Southern Cross University (Cross, SCU, Socross): Very religious, conservative university in Gilead. They have a strong liberal arts curriculum and law school. It’s student population is largely comprised of wealthy young men from a variety of Christian backgrounds and poor white evangelicals. Their mascot is the Crusader and their school colors are scarlet and silver. [My best friend Clint went here]

Delosa State University (Delosa State, DSU): The state’s primary historically black liberal arts university. It was originally located in Jordan, but due to increase enrollment was relocated to some unused land owned by Southern Tech University. Aside from its HBCU distinction, DSU is mostly known within the state as its most poorly run university. The state frequently threatens to merge Delosa State with the University of Delosa System over the objections of DSU’s leadership. DSU is an open-enrollment university that accepts students of all colors, though over 90% of its student body is African-American. Their mascot is the Tiger and their colors are crimson and yellow.

Delosa A&T State University (Delosa A&T, A&T, DATSU): The state’s black engineering school. The university is located in conservative Firehole County roughly two hours away from Colosse. Some believe that it was located in the rural north-central part of the state in order to emphasize the agricultural portion of its mission while others believe it was to keep enrollment down to prevent blacks from learning the vocational skills that the university was required by the courts to offer to black youths. Delosa A&T does not have the administrative problems that its urban HBCU counterpart does, in part because it is in the Delosa Technical University System with Southern Tech, Delosa Poly, and the two-year Delosa Career Institute campuses. Their mascot is the Hornet and their colors are green and yellow.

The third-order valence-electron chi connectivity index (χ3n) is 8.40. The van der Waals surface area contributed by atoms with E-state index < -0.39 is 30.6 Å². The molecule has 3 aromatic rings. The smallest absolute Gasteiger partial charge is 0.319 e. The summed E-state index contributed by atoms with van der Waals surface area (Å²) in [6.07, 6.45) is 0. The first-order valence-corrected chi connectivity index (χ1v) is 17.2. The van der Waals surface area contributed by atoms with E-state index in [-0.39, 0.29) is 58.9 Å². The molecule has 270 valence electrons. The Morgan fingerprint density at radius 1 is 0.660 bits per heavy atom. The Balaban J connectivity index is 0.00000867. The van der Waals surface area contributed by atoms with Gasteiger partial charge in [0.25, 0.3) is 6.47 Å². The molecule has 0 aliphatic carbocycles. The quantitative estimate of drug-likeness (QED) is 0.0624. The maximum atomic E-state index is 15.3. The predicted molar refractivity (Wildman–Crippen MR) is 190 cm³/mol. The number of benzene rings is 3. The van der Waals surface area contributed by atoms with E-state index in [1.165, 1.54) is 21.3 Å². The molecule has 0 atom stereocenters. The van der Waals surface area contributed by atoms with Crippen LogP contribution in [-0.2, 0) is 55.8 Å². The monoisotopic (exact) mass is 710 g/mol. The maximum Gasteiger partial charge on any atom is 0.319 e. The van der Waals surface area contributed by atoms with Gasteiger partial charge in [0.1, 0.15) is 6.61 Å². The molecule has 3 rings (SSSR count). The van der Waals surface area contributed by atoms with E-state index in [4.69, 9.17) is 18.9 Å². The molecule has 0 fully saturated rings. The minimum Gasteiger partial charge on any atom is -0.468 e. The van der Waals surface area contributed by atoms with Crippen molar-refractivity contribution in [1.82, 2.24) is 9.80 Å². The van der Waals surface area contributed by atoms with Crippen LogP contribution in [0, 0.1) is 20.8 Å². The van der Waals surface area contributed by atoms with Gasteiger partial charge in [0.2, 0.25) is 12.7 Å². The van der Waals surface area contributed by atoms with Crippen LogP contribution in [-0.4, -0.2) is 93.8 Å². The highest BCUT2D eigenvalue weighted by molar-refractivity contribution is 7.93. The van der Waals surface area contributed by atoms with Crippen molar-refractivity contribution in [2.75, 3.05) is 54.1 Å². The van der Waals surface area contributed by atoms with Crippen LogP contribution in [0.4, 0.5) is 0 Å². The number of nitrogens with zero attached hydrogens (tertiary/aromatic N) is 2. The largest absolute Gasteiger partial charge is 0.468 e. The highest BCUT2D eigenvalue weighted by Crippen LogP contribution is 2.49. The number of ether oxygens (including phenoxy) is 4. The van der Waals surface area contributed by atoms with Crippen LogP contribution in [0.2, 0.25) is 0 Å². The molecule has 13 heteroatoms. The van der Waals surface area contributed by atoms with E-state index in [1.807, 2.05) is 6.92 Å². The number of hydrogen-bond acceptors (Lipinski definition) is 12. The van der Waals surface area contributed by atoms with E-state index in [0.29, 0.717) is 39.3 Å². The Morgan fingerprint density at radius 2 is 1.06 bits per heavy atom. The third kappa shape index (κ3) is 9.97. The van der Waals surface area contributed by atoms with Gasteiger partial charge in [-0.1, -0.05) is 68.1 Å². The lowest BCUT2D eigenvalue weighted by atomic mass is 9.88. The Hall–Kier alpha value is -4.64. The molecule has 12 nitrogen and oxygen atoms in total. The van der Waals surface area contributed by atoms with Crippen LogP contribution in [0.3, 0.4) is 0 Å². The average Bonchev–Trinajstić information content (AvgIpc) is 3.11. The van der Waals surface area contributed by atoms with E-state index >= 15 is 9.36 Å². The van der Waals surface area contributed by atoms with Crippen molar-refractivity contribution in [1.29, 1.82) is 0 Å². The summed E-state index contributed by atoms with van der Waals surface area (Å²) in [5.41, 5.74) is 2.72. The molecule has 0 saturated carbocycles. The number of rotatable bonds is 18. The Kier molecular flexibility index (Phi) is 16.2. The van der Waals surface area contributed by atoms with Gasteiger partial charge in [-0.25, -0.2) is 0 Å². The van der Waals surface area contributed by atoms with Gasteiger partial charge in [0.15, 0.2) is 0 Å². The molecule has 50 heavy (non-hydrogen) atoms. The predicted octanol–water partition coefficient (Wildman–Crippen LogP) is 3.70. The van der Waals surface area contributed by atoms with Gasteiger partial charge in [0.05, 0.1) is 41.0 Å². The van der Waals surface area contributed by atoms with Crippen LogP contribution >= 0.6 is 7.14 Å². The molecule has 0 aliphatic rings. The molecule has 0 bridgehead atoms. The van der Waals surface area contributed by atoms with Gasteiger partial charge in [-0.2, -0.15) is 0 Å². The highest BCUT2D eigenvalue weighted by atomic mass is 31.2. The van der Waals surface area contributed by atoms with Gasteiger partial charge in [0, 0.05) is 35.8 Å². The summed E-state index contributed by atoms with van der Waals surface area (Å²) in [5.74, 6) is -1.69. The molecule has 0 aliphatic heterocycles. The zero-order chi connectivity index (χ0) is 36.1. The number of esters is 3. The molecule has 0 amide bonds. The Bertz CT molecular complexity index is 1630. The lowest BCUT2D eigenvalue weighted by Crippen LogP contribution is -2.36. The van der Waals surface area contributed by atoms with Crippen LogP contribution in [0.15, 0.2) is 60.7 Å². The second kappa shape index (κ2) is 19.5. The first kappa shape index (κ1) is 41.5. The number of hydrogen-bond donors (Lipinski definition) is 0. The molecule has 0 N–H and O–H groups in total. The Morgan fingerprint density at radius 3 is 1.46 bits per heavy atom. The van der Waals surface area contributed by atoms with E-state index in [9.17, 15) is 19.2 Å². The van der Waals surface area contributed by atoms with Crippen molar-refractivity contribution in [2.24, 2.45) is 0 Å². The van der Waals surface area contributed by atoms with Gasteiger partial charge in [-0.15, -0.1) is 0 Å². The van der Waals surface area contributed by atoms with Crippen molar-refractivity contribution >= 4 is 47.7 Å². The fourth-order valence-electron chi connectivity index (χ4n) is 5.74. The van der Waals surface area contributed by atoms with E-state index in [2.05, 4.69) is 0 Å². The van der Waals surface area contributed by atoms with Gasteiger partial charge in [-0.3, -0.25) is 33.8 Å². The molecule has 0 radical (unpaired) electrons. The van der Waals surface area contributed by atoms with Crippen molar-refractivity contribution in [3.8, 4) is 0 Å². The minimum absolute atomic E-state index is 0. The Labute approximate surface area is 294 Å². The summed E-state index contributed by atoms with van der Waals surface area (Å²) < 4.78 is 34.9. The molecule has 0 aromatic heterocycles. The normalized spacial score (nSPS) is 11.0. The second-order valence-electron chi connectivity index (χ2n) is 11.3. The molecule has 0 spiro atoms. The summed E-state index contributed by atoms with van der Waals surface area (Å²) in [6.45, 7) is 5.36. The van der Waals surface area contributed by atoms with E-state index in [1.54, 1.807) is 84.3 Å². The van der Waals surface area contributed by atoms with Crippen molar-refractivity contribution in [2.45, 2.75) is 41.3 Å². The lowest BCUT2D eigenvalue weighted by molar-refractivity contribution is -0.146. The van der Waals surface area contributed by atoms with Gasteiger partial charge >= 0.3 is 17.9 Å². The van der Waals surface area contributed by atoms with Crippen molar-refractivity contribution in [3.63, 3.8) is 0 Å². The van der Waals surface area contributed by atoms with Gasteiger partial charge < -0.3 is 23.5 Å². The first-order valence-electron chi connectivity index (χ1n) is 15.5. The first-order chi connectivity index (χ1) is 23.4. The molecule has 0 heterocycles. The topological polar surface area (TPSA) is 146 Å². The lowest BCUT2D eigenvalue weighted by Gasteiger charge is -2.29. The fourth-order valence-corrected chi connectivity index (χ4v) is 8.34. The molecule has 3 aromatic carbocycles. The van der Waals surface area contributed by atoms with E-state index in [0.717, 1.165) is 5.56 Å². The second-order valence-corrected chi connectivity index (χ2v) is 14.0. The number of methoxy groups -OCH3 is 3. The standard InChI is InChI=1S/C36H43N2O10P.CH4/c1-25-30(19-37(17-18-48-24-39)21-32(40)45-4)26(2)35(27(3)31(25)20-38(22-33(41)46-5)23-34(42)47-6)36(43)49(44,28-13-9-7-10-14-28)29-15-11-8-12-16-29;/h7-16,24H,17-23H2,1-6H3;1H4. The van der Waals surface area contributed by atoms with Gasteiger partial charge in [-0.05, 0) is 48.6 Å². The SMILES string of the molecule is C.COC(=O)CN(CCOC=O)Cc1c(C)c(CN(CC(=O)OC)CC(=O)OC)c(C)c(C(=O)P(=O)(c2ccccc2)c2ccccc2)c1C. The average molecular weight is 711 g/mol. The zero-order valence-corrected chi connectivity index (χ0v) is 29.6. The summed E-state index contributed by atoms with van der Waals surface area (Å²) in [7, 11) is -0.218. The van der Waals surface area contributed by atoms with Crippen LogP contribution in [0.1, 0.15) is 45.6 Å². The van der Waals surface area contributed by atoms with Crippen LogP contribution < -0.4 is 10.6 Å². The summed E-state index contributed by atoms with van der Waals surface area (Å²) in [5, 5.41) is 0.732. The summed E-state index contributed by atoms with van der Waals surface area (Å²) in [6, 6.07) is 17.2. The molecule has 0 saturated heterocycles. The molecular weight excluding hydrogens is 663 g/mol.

Delosa Polytechnic University (Delosa Poly, DPU, informally “Delosa Tech”): Located in Beyreuth, Delosa’s original technology, math, and science university. Like its larger counterpart in Colosse, DPI started out as a two-year trade school and eventually expanded into a full university. Dixona Poly has been lobbying to change its name to “Dixona Tech”, but they have met some resistence from Southern Tech for fear of it causing confusion. It is legally barred from referring to itself using the “Dixona Tech” nickname, but students often do regardless. Their mascot is the Croc and their colors are green and black. [My father-in-law is a professor at this university]

University of Delosa at Colosse (UDC, Delosa-Colosse, UD-Colosse): The second largest school in the University of Delosa system and the third largest in the state, UDC is largely a commuter’s college with an emphesis in continuing education for older students. They have one of the better MBA programs in the state, a mediocre law school, and a medical school. They have an athletics program, though no football. Their mascot is the Duck and their colors are red, white, and blue.

University of Colosse (UC, UofC): Small, private, academically elite university in Colosse. It began as a religious institution though was secularized in the early twentieth century. Though not Ivy League, it does have a national reputation as a good, academically-oriented school. They have the most competitive and respectable law school in Delosa. Their mascot is the Bear and their colors are red and navy blue.

Delosa Christian University (DCU): Expensive private liberal arts university located in Colosse. Though religious in founding, it is not considered a zealously religious institution like Southern Cross. It’s mascot is a shark and its colors are blue and silver.